The mechanism the state had decided on ‘raises questions,’ Supreme Court President Esther Hayut says
26 December 2019, Haaretz
High Court justices harshly criticized Monday the state’s decision to return 218 million shekels ($63 million), accumulated in a fund designated for paying sick leave to legal Palestinian workers, to their Israeli employers.
In a hearing on a petition filed by Kav Laoved – Worker’s Hotline and the Association for Civil Rights in Israel, Supreme Court President Esther Hayut said the mechanism the state had decided on “raises questions.” The restraining order freezing the payment to employers remained in place, and the state was given three months to respond to the justices’ questions.
Until this year, employers automatically deducted 2.5 percent of Palestinian workers’ salaries for a sick leave fund, managed by the Population and Immigration Authority. The fund accumulated a total 515 million shekels ($159 million), due in part to the red tape Palestinians were subjected to. In mid-2018, the state assembled an inter-ministerial team to examine the use of the sick leave fund, but its recommendations were never debated nor approved because of repeated election campaigns and the advent of a caretaker government.
Shortly after Haaretz reported the vast amount in the fund, employee representatives joined a petition filed by two NGOs three years ago to reveal the use of the accumulated funds. The state announced a month ago it had decided to give the employers 218 million shekels.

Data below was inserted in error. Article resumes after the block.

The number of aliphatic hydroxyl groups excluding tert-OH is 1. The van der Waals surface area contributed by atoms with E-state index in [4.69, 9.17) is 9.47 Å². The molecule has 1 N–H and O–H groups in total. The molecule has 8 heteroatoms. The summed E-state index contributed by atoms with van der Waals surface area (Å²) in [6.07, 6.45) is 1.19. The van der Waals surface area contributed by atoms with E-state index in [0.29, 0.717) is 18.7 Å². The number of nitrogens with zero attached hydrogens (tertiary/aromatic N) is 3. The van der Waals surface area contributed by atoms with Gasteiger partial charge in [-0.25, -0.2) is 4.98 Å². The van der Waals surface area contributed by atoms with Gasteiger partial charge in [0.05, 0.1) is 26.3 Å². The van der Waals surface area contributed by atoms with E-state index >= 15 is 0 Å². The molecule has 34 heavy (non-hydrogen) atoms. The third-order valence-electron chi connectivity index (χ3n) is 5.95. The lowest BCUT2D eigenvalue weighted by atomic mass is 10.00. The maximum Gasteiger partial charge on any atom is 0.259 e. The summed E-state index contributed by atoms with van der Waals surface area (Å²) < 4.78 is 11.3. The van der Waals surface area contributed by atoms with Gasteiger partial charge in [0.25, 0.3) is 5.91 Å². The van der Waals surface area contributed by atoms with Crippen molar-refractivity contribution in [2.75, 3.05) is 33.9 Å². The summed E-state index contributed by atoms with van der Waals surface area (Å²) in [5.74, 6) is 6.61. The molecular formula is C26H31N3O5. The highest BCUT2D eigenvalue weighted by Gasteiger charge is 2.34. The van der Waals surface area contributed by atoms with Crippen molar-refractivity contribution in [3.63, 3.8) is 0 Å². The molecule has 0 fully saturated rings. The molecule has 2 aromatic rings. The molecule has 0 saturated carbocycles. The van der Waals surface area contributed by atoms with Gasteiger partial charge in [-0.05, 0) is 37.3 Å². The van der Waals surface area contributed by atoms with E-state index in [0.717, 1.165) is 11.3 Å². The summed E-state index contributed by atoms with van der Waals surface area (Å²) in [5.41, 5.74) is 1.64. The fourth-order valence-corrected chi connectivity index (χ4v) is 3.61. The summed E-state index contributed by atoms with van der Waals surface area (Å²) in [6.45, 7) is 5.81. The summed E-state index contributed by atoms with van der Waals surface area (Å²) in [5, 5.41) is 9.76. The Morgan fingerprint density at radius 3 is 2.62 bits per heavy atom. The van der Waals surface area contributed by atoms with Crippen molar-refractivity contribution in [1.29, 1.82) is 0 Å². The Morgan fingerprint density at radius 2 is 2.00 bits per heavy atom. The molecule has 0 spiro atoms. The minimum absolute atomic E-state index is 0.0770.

“Who decided they’re returning the money?” Hayut asked state representatives. “You appointed an inter-ministerial team, you sought several postponements, and in the middle – when we expect a full decision examining all aspects – the inexplicable suddenly happens.” Hayut later demanded “answers about distribution of the money, and what it’s based on. Someone decided to return 218 million shekels – an explanation on what authority would help.”
Justice Menahem Mazuz wondered who authorized Population and Immigration Authority chairman Shlomo Mor-Yosef, a team member, to make “such a dramatic decision.” “Even the finance minister doesn’t do this,” he said. Moreover, Mazuz rejected the state attorney’s claim that the decision was discussed in previous messages to the court. “We’re in the midst of a petition,” he said, “and suddenly there’s such a significant decision on the side that pulls the rug out from under the hearing. … If the money is transferred there’s nothing to discuss in the petition.”
Mazuz noted the amount the state was to give the employers “raises a question regardless of the policy behind it.” He asked state representatives, “How did you reach this sum and how did you ensure the money would reach its designated destination?” Mazuz doubted most of the money would make it back to the workers, and asked, “How can you make sure the money doesn’t wind up in employers’ pockets?”
The Histadrut labor federation recently submitted an opinion to the Finance Ministry stating: “Giving money to employers unconditionally is bound to lead to most of the money staying with them and not for its real use – paying eligible workers sick pay.” The Histadrut also calculated that the fund should be closer to 675 million shekels rather than 515 million shekels.
Kav Laoved and ACRI commented that the state’s decision “were shown to be scandalous by the judges’ question.” They added: “We’re happy we managed to prevent underhanded opportunism, which would have prevented rectifying a decades-long injustice. It’s the first step for Palestinian workers employed in Israel to exercise the rights they deserve.”
The Israel Builders Association said, “The state’s obligation is to return to contractors the sick-leave payments illegally collected, which did not serve the workers for their original purpose.” Association president Raul Srugo said, “For years contractors deposited 2.5 percent of salaries of Palestinian workers, who didn’t use these sick days simply because they weren’t sick.”
The Population Authority declined to comment.